Frost shows a sign of regret. Not the entirety of the choices made in life must be obviously observed totally. The speaker demonstrated that the choice made could have been off-base and he thought twice about it. When Frost expresses “I shall be telling this with a sigh,” he believes that he made the wrong decision in which path he took. There are two important details that suggests he did regret his choice, which is the quote about him sighing and the other is the title of the poem “The Road Not Taken.”
The title implies that Frost will never stop thinking about the path which he didn’t take and how things could have turned out if he did. He understands that he will never return to walk the road that he didn’t take. The speaker feels that when he thinks back on the journey he made, that he actually took “the road less traveled” and only made the choice because of his duplicity as Vujin explains “he may pretend that the road he took was the one less travelled by and that his non-conformism made all the difference, but he knows – and we know – that this is a lie” (Vujin, 2011, p.198) . Frost will later realize that the choice he made really made a big impact on his life.
The author’s utilization of metaphors enables the readers to zone into a period of picking between two educational encounters. Frost proceeds to utilize metaphors to analyze decisions that must be made in the travelers excursion all through the wood. Every decision the traveler makes can prompt various results and outcomes which could be fortunate or unfortunate.
In the first line of the poem the author utilizes a metaphor to show that two decisions that the explorer must choose from “two roads diverged in a yellow wood”(Frost). Obviously, Frost does not literally mean that there were two literal roads in front of him, but instead the author is implying that individuals will always face choices. The author then goes on to explain the two roads he “looks down” and describes one in a metaphor as well by saying “where it bent in the undergrowth”(Frost).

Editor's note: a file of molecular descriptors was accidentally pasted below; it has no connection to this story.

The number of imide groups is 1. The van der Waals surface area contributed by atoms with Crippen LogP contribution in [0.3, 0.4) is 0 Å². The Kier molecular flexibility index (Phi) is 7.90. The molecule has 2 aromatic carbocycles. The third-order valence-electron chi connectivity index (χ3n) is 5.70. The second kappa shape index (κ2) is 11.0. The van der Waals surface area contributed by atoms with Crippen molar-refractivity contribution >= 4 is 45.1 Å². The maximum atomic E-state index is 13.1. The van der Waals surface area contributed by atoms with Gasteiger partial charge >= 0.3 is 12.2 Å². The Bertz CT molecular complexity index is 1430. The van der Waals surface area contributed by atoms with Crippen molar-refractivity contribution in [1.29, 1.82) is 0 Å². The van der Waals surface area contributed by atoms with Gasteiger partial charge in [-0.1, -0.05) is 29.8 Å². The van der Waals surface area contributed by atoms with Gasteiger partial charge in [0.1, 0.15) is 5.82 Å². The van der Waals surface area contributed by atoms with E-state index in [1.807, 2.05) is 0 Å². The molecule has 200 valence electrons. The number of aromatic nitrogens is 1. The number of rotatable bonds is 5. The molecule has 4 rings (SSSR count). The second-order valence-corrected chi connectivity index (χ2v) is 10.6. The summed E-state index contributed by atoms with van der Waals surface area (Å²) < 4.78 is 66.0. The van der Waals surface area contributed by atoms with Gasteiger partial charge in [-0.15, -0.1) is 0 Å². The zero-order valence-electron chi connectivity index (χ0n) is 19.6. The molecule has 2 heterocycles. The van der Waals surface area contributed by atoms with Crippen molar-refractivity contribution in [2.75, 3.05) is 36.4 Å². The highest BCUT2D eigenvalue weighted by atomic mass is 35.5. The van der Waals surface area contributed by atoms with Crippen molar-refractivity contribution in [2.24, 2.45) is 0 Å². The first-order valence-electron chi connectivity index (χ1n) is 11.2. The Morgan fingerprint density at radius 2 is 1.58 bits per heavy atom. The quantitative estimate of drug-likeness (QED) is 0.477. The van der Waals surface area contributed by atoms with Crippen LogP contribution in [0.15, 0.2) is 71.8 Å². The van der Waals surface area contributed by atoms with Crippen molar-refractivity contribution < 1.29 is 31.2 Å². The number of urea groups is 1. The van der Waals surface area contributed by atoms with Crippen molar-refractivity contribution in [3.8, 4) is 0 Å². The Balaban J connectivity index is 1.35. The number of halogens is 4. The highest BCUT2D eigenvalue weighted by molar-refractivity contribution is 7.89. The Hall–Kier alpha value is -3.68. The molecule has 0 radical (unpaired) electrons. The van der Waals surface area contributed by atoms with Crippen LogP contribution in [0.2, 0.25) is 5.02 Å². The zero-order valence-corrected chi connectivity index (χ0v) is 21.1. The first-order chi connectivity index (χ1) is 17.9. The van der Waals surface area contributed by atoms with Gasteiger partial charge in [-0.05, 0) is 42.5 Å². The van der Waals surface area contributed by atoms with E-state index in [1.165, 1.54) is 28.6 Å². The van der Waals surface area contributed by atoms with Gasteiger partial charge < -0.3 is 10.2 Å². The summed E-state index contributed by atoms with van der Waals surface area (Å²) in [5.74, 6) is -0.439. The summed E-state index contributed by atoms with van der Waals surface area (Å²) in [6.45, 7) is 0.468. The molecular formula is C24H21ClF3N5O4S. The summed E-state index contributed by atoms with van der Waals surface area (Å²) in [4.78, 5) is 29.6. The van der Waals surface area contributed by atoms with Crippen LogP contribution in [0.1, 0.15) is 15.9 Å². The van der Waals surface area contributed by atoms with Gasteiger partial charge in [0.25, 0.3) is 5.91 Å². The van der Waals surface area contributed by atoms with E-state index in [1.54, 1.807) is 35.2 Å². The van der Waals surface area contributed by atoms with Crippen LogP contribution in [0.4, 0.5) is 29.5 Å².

Here, Frost shows that based on his restricted view, he can not decide on his choice since he can not clearly observe the two streets. The traveler at that point inspected the second road as ‘choice b’ and felt that this road was less traveled, therefore at last deciding to not be a follower. He clarified that the other road might be “the better claim because it was grassy and wanted wear,” which was basing his decision off of the looks and views.
”Grassy and wanted wear” is a metaphor that is stating that this decision in life gave the impression of being uncommon, and therefore got the traveler’s attention. Later on the author goes on to show that both roads were the same in the use of this metaphor “both that morning equally lay in leaves no step had trodden black”(Frost). The leaves represent a previous option in the choices he must make. The line shows that not very many people have traveled this road, so it takes the advantage over the other path.
In conclusion, the poem is extremely reflective and shows an life lesson on how life has a various amount of decisions. The poem itself is a metaphor and a life lesson that clarifies choices one must make. There are always impactful choices that will affect someone for the rest of their life. The poem ”The Road Not Taken” by Robert Frost is about an impactful moment where that one choice changed his life. In the poem, and in life, sometimes one must let faith or fate take over. Each choice in life has its pros and cons and there will consistently be consequences, good or bad, in light of the fact that all choices will affect your life here and there.
- Brown, Dan. “Frost’s ‘Road’ & ‘Woods’ Redux.” New Criterion, vol. 25, no. 8, Apr. 2007,pp.11–14.EBSCOhost,search.ebscohost.com/login.aspx?direct=true&db=a9h&AN=24632290&site=ehost-live&scope=site.
- Finger, Larry L. “Frost’s ‘The Road Not Taken’: A 1925 Letter Come to Light.” American Literature, vol. 50, no. 3, 1978, pp. 478–479. JSTOR, www.jstor.org/stable/2925142.
- Frost, Robert. “The Road Not Taken by Robert Frost.” Poetry Foundation, www.poetryfoundation.org/poems/44272/the-road-not-taken
- Savoie, John. “A Poet’s Quarrel: Jamesian Pragmatism and Frost’s ‘The Road Not Taken.’” The New England Quarterly, vol. 77, no. 1, 2004, pp. 5–24. JSTOR, www.jstor.org/stable/1559684.
- Vujin, Bojana. “I Took the Road Less Travelled By: Self-Deception in Frost’s and Eliot’s Early Poetry.” Annual Review of the Faculty of Philosophy / Godisnjak Filozofskog Fakulteta, vol. 36, no. 1, Dec. 2011, pp. 195–203. EBSCOhost, search.ebscohost.com/login.aspx?direct=true&db=a9h&AN=73347905&site=ehost-live&scope=site.